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J Exp Med. 2009 Jun 8;206(6):1273-89. doi: 10.1084/jem.20090378. Epub 2009 Jun 1.

Genetic identity, biological phenotype, and evolutionary pathways of transmitted/founder viruses in acute and early HIV-1 infection.

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  • 1University of Alabama at Birmingham, Birmingham, AL 35294, USA.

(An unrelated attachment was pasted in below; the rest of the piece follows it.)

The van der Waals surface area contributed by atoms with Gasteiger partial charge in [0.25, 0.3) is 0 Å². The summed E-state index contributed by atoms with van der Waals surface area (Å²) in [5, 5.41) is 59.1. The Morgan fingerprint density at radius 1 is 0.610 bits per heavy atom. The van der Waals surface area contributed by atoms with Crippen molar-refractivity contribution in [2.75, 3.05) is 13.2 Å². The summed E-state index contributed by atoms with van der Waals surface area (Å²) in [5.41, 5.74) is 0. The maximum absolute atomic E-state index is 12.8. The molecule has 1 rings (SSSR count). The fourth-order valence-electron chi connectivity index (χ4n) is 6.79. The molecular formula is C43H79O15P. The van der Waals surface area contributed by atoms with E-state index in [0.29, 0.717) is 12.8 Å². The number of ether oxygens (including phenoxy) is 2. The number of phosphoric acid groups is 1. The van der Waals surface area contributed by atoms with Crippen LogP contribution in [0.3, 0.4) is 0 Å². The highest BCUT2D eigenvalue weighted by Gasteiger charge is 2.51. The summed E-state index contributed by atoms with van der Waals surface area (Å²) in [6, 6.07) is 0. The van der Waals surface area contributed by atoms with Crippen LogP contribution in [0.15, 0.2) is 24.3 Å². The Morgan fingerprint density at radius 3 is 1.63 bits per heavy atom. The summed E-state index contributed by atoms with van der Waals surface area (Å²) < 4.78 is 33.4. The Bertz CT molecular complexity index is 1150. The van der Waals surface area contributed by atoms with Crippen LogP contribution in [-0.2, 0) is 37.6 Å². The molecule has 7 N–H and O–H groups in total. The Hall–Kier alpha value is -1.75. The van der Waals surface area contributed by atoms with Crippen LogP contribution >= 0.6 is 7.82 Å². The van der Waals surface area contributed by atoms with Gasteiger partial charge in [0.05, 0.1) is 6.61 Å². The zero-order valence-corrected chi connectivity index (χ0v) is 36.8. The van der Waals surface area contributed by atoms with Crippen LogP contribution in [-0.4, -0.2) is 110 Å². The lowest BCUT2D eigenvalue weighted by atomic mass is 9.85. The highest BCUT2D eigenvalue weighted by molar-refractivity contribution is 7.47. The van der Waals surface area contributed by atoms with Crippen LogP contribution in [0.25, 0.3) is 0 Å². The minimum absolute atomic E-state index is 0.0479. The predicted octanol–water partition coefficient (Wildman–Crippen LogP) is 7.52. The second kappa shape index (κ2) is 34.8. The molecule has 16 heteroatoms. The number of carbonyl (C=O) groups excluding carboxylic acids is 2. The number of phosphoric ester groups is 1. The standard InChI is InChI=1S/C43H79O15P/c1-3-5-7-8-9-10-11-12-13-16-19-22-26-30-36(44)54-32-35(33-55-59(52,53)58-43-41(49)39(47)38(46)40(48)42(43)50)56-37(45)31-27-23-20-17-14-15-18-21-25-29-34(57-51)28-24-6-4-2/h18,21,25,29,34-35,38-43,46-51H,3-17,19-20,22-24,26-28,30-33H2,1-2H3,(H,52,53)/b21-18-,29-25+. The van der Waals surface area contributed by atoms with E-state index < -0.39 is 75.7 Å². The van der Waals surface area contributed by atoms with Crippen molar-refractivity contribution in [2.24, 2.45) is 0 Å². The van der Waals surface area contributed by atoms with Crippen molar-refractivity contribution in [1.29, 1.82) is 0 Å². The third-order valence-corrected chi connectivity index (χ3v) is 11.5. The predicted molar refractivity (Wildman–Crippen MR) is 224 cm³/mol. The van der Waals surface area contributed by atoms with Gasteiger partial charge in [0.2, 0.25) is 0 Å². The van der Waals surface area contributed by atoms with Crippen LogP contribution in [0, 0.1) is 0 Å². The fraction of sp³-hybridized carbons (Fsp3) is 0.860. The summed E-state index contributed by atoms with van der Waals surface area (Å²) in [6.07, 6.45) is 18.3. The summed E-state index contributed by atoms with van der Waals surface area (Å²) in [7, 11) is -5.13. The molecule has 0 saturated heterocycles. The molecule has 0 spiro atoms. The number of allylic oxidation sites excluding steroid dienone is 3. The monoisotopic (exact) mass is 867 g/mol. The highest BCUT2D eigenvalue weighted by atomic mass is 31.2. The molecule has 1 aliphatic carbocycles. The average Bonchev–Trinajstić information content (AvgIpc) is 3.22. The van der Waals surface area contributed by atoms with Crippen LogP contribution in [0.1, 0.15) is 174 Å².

Identification of full-length transmitted HIV-1 genomes could be instrumental in HIV-1 pathogenesis, microbicide, and vaccine research by enabling the direct analysis of those viruses actually responsible for productive clinical infection. We show in 12 acutely infected subjects (9 clade B and 3 clade C) that complete HIV-1 genomes of transmitted/founder viruses can be inferred by single genome amplification and sequencing of plasma virion RNA. This allowed for the molecular cloning and biological analysis of transmitted/founder viruses and a comprehensive genome-wide assessment of the genetic imprint left on the evolving virus quasispecies by a composite of host selection pressures. Transmitted viruses encoded intact canonical genes (gag-pol-vif-vpr-tat-rev-vpu-env-nef) and replicated efficiently in primary human CD4(+) T lymphocytes but much less so in monocyte-derived macrophages. Transmitted viruses were CD4 and CCR5 tropic and demonstrated concealment of coreceptor binding surfaces of the envelope bridging sheet and variable loop 3. 2 mo after infection, transmitted/founder viruses in three subjects were nearly completely replaced by viruses differing at two to five highly selected genomic loci; by 12-20 mo, viruses exhibited concentrated mutations at 17-34 discrete locations. These findings reveal viral properties associated with mucosal HIV-1 transmission and a limited set of rapidly evolving adaptive mutations driven primarily, but not exclusively, by early cytotoxic T cell responses.

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